Pew Awards $1M to Address Opioid and Behavioral Health Crisis in Philadelphia

Grants include $500K to develop community-driven initiatives in Kensington, $250K to support children in the foster care system

Pew Awards $1M for Opioid and Behavioral Health in Philadelphia

PHILADELPHIA—The Pew Charitable Trusts announced today that it has awarded $1 million to four Philadelphia-area nonprofit organizations addressing the opioid epidemic and related issues in Kensington, as well as making behavioral health and support services more coordinated and accessible for those who need them most, including children in the city’s foster care system and people with substance use disorders who visit emergency rooms.

The new grants are as follows:

  • Impact Services and New Kensington Community Development Corp., two neighborhood-based anchor institutions, have been awarded a total of $500,000 over two years to lead a community-driven engagement process that will result in the first comprehensive plan to address the complex, intersecting crises of opioid addiction, gun violence, homelessness, disinvestment, and lack of opportunity in Kensington. Pew funds will also support the organizations’ efforts to distribute up to $7 million in Kensington from Pennsylvania’s $2.2 billion opioid settlement with drug manufacturers and distributors. The knowledge gained from the distribution of the first settlement payment, alongside the community plan, will position the organizations to inform future investment of the city’s share of settlement funds, estimated to be $200 million over the next 18 years. Pew’s support is part of a collaboration with other funders, including the Neubauer Family Foundation, the Green Family Foundation, and Spring Point Partners.
  • Thomas Jefferson University has been awarded $250,000 over two years to support the Philadelphia region’s first “bridge program,” designed to better meet the complex mental, behavioral, and physical health needs of people with substance use disorders. Specifically, Pew’s grant will help the Center for Supportive Healthcare’s Stephen and Sandra Sheller Consult and Bridge Program coordinate patient care among hospitals and primary care and social services providers to offer a more holistic approach to improve outcomes and individuals’ treatment experiences.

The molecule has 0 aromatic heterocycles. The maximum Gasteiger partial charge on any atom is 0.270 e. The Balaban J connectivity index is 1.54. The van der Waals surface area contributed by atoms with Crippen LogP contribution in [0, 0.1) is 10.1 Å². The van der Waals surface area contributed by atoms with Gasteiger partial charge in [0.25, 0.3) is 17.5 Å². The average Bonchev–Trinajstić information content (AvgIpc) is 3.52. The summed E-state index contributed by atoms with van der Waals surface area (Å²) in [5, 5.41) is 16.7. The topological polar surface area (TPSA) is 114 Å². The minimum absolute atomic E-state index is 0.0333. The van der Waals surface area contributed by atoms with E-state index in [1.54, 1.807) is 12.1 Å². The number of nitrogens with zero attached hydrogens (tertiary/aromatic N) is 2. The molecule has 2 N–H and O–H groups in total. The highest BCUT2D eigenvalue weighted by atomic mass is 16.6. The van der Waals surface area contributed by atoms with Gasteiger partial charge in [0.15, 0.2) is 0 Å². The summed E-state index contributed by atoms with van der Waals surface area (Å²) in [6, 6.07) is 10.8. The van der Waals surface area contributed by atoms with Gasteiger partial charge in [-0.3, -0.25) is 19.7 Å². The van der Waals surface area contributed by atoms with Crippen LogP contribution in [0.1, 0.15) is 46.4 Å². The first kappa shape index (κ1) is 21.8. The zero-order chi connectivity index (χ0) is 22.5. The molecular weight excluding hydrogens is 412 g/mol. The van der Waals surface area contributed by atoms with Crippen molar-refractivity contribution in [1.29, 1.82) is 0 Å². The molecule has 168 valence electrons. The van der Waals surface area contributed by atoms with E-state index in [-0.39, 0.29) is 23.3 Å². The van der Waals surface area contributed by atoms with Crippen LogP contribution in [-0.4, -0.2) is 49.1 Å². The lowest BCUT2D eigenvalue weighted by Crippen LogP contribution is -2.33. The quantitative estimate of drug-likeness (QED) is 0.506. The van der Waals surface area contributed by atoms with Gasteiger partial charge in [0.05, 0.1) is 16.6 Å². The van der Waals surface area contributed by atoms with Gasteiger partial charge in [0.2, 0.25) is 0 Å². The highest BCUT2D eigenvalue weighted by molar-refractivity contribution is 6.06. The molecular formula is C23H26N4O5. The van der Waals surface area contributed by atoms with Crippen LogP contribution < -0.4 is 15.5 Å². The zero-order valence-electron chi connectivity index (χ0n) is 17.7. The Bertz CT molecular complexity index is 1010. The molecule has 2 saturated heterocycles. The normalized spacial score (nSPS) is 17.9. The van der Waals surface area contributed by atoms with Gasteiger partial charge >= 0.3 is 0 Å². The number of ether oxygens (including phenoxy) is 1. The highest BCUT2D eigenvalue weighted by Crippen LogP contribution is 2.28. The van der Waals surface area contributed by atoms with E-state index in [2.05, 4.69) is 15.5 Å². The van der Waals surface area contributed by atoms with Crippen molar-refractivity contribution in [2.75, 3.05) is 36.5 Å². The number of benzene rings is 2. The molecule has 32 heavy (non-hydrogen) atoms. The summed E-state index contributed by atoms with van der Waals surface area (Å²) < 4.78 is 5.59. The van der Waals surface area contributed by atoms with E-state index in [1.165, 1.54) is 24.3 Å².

• Bethanna—a nonprofit provider of family support and child welfare services, behavioral health care, and children’s mobile crisis services—has been awarded $250,000 over two years to pilot a program, in partnership with the city’s Department of Behavioral Health and Intellectual disAbility Services, that will better equip foster families to support the behavioral health needs of the children and youth placed in their care. The program will provide evidence-based, comprehensive social and emotional support and education for foster parents on how to help children through the trauma of being uprooted from their homes or a prior placement, with the goal of ensuring placement stability.

Kristin Romens, project director of the Pew Fund for Health and Human Services, said of the grants, “Since the start of the COVID-19 pandemic, Philadelphia has been experiencing a behavioral health crisis compounded by increasing numbers of people with substance use disorders and a health care system that is not well designed to meet the needs of individuals facing complex challenges. With these grants, Pew aims to help local agencies and organizations explore innovative solutions to improve access to care and strengthen social services support for those who need it most.”

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Founded in 1948, The Pew Charitable Trusts uses data to make a difference. Pew addresses the challenges of a changing world by illuminating issues, creating common ground, and advancing ambitious projects that lead to tangible progress. In our hometown of Philadelphia, Pew is committed to making an impact through research and policy work to help the city navigate challenges, supporting the health and well-being of people facing complex challenges rooted in poverty, encouraging a thriving arts and cultural community, and pursuing civic initiatives to strengthen the area’s appeal to residents and visitors alike. Learn more at Supporting the Greater Philadelphia Area.

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Donna Frisby-Greenwood, wearing a dark pantsuit and a print blouse with a scarf, stands behind a podium with a blue sign in front that reads, in white text: “Pew | 75 years.”
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